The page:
If two cameras both have perfect pixel level sharpness (meaning at 100% the image is still perfectly sharp and not mushy or anything), this formula works perfectly. If one of the cameras has better pixel level sharpness than the other, the formula doesn't predict the entire (usable) difference.
     
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  3. Luke

    Luke Super Moderator

    Nov 11, 2011
    Milwaukee, WI USA
    Luke
    that post was too wordy for me to read, but it seems to me that the size of the sensor should factor in there in some way. Because 12MP on a small sensor is certainly not equal in any way to 12MP on a full frame sensor.....even using focal length equivalencies...... or am i wrong? Maybe what I'm getting at is what bartjeej mentions.
     
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  4. Jock Elliott

    Jock Elliott SC All-Pro

    Jan 3, 2012
    Troy, NY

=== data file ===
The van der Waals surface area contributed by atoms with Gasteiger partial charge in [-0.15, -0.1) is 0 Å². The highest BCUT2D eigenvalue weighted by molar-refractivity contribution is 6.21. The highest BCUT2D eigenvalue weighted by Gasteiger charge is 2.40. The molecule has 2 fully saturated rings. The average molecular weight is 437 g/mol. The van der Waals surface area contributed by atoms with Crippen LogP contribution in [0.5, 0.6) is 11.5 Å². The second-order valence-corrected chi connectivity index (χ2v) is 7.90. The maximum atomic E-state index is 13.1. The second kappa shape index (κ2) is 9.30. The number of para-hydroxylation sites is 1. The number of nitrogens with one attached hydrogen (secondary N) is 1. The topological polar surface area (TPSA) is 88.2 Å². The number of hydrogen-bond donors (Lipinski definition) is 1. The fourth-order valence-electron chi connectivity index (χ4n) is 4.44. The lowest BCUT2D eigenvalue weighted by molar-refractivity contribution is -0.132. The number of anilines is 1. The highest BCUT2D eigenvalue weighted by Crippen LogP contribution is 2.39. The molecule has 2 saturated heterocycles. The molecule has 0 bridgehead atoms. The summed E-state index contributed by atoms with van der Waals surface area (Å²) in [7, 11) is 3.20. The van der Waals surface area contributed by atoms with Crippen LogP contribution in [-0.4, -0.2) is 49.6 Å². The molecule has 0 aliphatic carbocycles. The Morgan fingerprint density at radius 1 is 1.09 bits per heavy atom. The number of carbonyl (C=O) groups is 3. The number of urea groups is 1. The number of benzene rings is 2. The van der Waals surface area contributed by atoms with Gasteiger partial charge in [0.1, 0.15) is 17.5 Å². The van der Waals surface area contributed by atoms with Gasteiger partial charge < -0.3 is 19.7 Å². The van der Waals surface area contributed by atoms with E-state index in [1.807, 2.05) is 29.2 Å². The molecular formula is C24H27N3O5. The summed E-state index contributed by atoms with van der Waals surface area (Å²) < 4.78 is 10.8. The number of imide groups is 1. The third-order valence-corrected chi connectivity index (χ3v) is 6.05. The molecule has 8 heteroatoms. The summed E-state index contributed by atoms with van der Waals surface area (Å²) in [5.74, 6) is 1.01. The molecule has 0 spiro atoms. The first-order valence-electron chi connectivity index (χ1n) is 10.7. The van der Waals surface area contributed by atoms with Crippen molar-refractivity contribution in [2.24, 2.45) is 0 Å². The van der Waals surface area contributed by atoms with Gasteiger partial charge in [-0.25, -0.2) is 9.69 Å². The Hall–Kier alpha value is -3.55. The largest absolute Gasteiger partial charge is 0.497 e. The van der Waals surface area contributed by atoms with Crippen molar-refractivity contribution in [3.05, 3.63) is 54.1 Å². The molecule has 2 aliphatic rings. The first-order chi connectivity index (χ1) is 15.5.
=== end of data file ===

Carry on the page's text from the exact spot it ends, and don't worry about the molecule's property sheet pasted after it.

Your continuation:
I might be wrong, but it seems to me that the number of pixels on the sensor speaks to the additional cropping that you can do to enlarge the subject. So if you have 12 mp, 20 mp is better, and 36 mp is better than that, in terms of additional cropping.

    BUT, if you have 12 mp on a tiny sensor vs. 12 mp on a full frame, there are going to be huge differences in sensitivity, dynamic range, color depth, etc. So if you need to photograph a black cat eating licorice in a coal bin during a total eclipse, you'll be better off with a full frame sensor. But if you have a bright sunny day, the differences might not be very apparent.

    I do most of my wildlife photography during the daytime under good lighting conditions, so the N1 V3 looks like a winner to me.